CHINA stressed voluntary participation, suggested deleting reference to land use, noted connections to sustainable development, and said REDD should not be an offset mechanism.
On means of implementation, the AFRICAN GROUP, BOLIVIA, EL SALVADOR and PARAGUAY expressed preference for the use of public funds as opposed to market mechanisms, while INDIA and INDONESIA supported a combination of market and non-market approaches.
PAPUA NEW GUINEA stressed that readiness funding must come from multiple sources, and that market-based reductions must be additional and not simply part of an offsetting mechanism. COLOMBIA supported MRV of finance for readiness by developed countries and said language on finance for REDD-plus should be strengthened and specific resources identified.
TUVALU supported new and innovative sources of funding, such as: auctioning of allowances; levies on international transport; and trust funds. He opposed using market mechanisms for REDD, noting they can lead to problems associated with leakage, permanence and additionality. He also supported a REDD funding window in a broader climate change fund.
The US said some of the MRV elements should be included within the broader MRV section under mitigation. PAPUA NEW GUINEA supported use of IPCC guidelines and methodologies, saying that verification of actions should be undertaken by an expert review team under the COP, and that verification of support should be done by a technical panel with developing and developed country representatives.
PARAGUAY noted the increase in costs created by the proposed MRV, called for commitments to cover these costs and expressed preference for a funding mechanism under control of the COP. INDIA stressed that MRV of actions should be limited to supported actions, and that MRV of support should be elaborated and specified, stressing that the two are complementary.
CONTACT GROUPS AND INFORMAL CONSULTATIONS
ANNEX I EMISSION REDUCTIONS (AWG-KP):
In a contact group, parties focused on issues relating to: the number and length of commitment periods; their starting date; and how to define targets in relation to the commitment period or periods.
Concerning the number and length of commitment periods, several parties highlighted the need to evaluate commitments in light of new science, including the IPCC AR5, expected to be finalized in 2014. Some parties also noted the need to regularly evaluate compliance with commitments. COLOMBIA highlighted negotiating costs as a relevant consideration. The EU, AUSTRALIA, the AFRICAN GROUP and others stressed the need to send a signal to the carbon markets and the private sector.
BOLIVIA underscored that the priority is addressing climate change and not giving a signal to the carbon market.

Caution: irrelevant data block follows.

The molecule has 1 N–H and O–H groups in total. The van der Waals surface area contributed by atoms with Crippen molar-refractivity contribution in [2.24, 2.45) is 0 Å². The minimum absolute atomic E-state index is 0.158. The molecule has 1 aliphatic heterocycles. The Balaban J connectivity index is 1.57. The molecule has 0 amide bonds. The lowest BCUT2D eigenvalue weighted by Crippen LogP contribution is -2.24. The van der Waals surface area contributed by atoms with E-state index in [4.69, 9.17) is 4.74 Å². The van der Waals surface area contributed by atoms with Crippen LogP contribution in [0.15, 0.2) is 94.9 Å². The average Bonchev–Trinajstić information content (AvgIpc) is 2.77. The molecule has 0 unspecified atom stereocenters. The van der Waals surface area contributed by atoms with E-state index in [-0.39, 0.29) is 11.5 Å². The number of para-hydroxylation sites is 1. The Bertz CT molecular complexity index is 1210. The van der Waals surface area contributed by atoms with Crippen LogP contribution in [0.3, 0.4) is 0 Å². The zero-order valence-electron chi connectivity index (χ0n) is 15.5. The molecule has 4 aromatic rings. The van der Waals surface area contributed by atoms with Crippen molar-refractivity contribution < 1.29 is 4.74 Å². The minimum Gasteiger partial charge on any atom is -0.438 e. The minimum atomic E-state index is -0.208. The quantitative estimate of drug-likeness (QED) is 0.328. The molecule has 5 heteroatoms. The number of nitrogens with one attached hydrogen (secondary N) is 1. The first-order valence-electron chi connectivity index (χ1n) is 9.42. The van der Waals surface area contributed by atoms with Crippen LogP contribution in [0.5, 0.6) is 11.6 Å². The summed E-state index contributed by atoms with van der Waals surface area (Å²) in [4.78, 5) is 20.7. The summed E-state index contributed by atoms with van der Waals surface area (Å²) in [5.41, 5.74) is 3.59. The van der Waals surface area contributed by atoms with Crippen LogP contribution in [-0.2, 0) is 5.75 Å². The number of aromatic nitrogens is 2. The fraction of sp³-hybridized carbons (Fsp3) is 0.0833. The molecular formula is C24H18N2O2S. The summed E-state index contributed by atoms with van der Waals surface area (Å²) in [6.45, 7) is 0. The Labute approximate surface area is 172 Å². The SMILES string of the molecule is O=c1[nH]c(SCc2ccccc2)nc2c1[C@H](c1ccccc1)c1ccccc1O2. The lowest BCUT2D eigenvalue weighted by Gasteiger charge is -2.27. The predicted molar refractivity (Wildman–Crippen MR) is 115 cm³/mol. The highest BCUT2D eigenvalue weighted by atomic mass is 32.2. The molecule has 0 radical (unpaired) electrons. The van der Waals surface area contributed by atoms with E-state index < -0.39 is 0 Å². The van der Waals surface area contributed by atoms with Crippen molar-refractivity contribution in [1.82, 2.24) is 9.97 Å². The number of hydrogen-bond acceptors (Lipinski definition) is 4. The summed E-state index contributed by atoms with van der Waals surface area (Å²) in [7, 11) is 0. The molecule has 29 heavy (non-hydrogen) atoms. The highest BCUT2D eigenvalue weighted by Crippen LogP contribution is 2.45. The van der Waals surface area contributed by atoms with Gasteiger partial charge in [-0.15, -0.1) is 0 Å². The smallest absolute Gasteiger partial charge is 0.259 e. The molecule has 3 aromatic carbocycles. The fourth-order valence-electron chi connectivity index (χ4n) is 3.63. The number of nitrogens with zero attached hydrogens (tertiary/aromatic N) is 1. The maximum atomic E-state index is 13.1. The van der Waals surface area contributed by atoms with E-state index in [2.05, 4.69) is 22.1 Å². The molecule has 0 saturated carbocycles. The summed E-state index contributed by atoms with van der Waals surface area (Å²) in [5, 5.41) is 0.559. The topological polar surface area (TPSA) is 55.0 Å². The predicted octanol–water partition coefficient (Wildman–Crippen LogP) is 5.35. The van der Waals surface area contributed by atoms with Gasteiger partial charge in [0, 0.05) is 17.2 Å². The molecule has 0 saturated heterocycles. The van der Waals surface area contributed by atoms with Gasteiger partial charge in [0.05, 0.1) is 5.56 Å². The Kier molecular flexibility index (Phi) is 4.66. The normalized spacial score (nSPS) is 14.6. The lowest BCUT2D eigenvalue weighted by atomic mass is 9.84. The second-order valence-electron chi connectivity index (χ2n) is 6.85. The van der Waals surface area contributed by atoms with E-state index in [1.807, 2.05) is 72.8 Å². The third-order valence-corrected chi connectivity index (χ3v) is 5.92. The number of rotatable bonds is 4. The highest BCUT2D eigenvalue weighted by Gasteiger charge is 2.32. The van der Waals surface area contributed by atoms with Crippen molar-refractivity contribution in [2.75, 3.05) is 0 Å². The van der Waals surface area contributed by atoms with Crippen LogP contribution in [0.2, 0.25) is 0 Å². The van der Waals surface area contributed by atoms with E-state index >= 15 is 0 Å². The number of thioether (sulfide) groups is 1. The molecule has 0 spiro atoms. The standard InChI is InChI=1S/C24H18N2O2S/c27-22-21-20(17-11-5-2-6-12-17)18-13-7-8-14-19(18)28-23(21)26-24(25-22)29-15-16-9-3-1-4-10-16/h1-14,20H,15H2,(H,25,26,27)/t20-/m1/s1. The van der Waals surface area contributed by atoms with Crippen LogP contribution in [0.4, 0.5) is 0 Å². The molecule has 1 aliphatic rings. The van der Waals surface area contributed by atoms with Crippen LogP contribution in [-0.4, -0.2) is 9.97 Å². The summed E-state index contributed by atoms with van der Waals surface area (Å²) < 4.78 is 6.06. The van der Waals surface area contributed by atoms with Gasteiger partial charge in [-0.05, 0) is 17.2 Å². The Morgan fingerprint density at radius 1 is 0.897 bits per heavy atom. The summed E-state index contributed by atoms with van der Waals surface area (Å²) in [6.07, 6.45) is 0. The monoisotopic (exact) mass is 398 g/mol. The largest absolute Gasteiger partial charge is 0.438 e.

SOUTH AFRICA proposed having either a single long commitment period, with a mid-term review process, or two five-year commitment periods, which will provide an opportunity to reevaluate commitments based on new science. COLOMBIA proposed having two commitment periods from 2013-2020 and 2021-2027, with a mid-term review in the middle of each commitment period. The AFRICAN GROUP preferred a long commitment period in order to avoid frequent negotiations and the associated costs. She also highlighted African countries’ desire to increase their participation in the carbon market. Micronesia, for AOSIS, proposed one commitment period, from 2013-2017, stressing the need to avoid locking in the current “insufficient level of ambition” in the long term. She also clarified that their proposed reduction of 45% from 1990 levels by 2020 by all Annex I parties would translate to a second commitment period reduction target of 33%.
The PHILIPPINES proposed two five-year commitment periods, from 2013-2017 and 2018-2022. He also expressed flexibility and willingness to consider the proposal by AOSIS for a single five-year commitment period, but objected to an eight-year commitment period as being too long. AUSTRALIA expressed preference for a single commitment period, and openness to consider five or eight years.
JAPAN objected to 2013-2017, stating it is too short a commitment period, and also opposed having two commitment periods, saying this would lock in the distinction between developed and developing countries for too long. He said the option of “2013-V” should be included in the text. The EU proposed a period of 2013-2020, but, with NORWAY, expressed openness to considering other options. NORWAY noted the merits of a longer commitment period, but emphasized the need for reviews based on evolving science.